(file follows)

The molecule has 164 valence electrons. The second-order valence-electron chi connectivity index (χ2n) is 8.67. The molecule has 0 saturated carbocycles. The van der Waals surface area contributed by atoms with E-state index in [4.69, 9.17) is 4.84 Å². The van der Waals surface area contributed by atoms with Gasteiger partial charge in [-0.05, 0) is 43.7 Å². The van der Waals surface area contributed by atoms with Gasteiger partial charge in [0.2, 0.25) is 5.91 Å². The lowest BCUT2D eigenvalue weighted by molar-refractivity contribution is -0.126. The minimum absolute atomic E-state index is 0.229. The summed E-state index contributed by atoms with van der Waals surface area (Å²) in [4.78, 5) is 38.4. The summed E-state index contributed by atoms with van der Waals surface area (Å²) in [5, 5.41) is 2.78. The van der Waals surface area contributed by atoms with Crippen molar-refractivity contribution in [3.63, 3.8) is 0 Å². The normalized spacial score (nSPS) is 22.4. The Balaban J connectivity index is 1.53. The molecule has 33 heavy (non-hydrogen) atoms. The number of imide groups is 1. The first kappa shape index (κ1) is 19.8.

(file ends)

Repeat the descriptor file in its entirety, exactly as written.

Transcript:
The molecule has 164 valence electrons. The second-order valence-electron chi connectivity index (χ2n) is 8.67. The molecule has 0 saturated carbocycles. The van der Waals surface area contributed by atoms with E-state index in [4.69, 9.17) is 4.84 Å². The van der Waals surface area contributed by atoms with Gasteiger partial charge in [-0.05, 0) is 43.7 Å². The van der Waals surface area contributed by atoms with Gasteiger partial charge in [0.2, 0.25) is 5.91 Å². The lowest BCUT2D eigenvalue weighted by molar-refractivity contribution is -0.126. The minimum absolute atomic E-state index is 0.229. The summed E-state index contributed by atoms with van der Waals surface area (Å²) in [4.78, 5) is 38.4. The summed E-state index contributed by atoms with van der Waals surface area (Å²) in [5, 5.41) is 2.78. The van der Waals surface area contributed by atoms with Crippen molar-refractivity contribution in [3.63, 3.8) is 0 Å². The normalized spacial score (nSPS) is 22.4. The Balaban J connectivity index is 1.53. The molecule has 33 heavy (non-hydrogen) atoms. The number of imide groups is 1. The first kappa shape index (κ1) is 19.8.